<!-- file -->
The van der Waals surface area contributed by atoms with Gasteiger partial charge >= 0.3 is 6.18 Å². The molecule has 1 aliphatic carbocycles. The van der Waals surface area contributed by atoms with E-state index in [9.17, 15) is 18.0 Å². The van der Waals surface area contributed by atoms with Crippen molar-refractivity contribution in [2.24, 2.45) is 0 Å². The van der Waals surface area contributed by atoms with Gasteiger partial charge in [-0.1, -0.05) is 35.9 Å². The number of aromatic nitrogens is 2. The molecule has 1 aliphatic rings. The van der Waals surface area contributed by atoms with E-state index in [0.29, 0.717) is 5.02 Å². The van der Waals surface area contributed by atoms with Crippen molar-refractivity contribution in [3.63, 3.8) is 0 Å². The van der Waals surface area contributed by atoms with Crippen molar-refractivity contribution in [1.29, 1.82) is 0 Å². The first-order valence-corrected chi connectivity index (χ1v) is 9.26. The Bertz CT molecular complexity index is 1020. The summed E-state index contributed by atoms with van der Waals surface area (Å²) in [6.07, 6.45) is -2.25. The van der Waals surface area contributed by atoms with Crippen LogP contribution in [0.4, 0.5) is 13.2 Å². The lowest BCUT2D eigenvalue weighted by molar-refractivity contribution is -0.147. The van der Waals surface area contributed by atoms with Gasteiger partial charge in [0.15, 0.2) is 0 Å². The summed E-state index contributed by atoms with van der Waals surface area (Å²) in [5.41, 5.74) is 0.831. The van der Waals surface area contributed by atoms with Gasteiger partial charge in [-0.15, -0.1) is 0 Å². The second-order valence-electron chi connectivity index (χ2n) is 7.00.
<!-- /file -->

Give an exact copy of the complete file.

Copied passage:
The van der Waals surface area contributed by atoms with Gasteiger partial charge >= 0.3 is 6.18 Å². The molecule has 1 aliphatic carbocycles. The van der Waals surface area contributed by atoms with E-state index in [9.17, 15) is 18.0 Å². The van der Waals surface area contributed by atoms with Crippen molar-refractivity contribution in [2.24, 2.45) is 0 Å². The van der Waals surface area contributed by atoms with Gasteiger partial charge in [-0.1, -0.05) is 35.9 Å². The number of aromatic nitrogens is 2. The molecule has 1 aliphatic rings. The van der Waals surface area contributed by atoms with E-state index in [0.29, 0.717) is 5.02 Å². The van der Waals surface area contributed by atoms with Crippen molar-refractivity contribution in [3.63, 3.8) is 0 Å². The van der Waals surface area contributed by atoms with Crippen molar-refractivity contribution in [1.29, 1.82) is 0 Å². The first-order valence-corrected chi connectivity index (χ1v) is 9.26. The Bertz CT molecular complexity index is 1020. The summed E-state index contributed by atoms with van der Waals surface area (Å²) in [6.07, 6.45) is -2.25. The van der Waals surface area contributed by atoms with Crippen LogP contribution in [0.4, 0.5) is 13.2 Å². The lowest BCUT2D eigenvalue weighted by molar-refractivity contribution is -0.147. The van der Waals surface area contributed by atoms with Gasteiger partial charge in [0.15, 0.2) is 0 Å². The summed E-state index contributed by atoms with van der Waals surface area (Å²) in [5.41, 5.74) is 0.831. The van der Waals surface area contributed by atoms with Gasteiger partial charge in [-0.15, -0.1) is 0 Å². The second-order valence-electron chi connectivity index (χ2n) is 7.00.